Adm. Linda Fagan, nominated Tuesday by President Joe Biden to lead the Coast Guard, is a University of Washington graduate who also spent time serving on the Seattle-based Polar Star icebreaker.

Fagan, if confirmed by the Senate, would be the first woman to lead any branch of the U.S. Armed Forces, according to Sen. Maria Cantwell, D-Washington.

“From her career beginnings as a deck watch officer on the Seattle-based icebreaker Polar Star, Admiral Fagan has shown strong leadership and a strong commitment to service that make her an outstanding choice,” Cantwell said in a Tuesday statement.

Fagan graduated from Coast Guard Academy in 1985, and obtained a Master of Science in Marine Affairs from the University of Washington in 2000, according to Cantwell.

During her Coast Guard career, Fagan has gained extensive experience in marine safety, according to a statement Tuesday from Department of Homeland Security’ Secretary Alejandro Mayorkas.

Through the years, marine safety has been a big issue in the North Pacific, where Bering Sea crab boat sinkings and other accidents repeatedly have triggered Coast Guard Marine Board of Investigations. Those investigations result in recommendations to improve fishing industry safety that commandants have the power to accept or reject, or at times endorse legislative changes to maritime laws. And the Coast Guard has sometimes been accused by safety advocates of slow-walking regulations that have been passed by Congress.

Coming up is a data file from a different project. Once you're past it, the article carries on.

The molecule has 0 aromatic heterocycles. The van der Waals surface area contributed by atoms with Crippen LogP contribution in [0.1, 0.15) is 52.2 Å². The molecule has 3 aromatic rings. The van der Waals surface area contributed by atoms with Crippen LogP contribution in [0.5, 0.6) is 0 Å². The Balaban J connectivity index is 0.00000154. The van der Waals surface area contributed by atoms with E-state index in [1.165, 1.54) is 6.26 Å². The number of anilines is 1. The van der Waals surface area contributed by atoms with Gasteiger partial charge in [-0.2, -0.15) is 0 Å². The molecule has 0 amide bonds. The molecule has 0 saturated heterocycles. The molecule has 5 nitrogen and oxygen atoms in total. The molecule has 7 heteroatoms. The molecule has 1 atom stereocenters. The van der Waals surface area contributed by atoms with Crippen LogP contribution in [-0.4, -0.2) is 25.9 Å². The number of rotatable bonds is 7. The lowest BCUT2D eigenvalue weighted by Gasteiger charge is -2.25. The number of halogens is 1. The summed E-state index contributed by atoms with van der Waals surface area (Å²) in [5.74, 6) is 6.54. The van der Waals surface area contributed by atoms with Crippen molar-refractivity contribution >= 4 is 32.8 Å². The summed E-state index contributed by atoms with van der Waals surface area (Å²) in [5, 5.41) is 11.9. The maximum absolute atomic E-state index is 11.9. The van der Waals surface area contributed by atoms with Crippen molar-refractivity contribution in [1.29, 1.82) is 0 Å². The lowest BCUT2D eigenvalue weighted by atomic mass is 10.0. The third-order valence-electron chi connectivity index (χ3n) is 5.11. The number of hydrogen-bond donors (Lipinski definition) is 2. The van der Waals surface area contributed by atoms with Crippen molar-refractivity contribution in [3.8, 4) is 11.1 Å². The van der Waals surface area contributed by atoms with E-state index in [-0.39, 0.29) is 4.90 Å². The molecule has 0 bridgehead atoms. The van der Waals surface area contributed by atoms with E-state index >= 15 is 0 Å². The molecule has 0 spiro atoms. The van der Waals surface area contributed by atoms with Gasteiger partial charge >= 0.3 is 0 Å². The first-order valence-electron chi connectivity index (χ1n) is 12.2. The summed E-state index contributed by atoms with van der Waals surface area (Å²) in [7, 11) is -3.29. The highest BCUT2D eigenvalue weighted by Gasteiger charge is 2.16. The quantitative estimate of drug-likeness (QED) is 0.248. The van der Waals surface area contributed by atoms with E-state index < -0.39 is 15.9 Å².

Fagan also will be leading a Coast Guard that launched a major effort to modernize that includes building new icebreakers and other ships for the fleet. In Seattle, the Coast Guard has proposed a renovation and expansion of its waterfront base that will be home to three new Polar Security program cutters.

Cantwell, who chairs the Senate Commerce Committee with jurisdiction over the Coast Guard has been concerned about recruiting and retaining women in the Coast Guard as they struggle to balance careers and families. She said she is hopeful that Fagan, who is a mother, will inspire other women to serve “at the highest level in the Armed Forces.”

Since last year, Fagan has served in the number two Coast Guard position as vice commandant.

Fagan, if approved by the Senate, will succeed Adm. Karl Schultz, who will step down as commandant later this spring.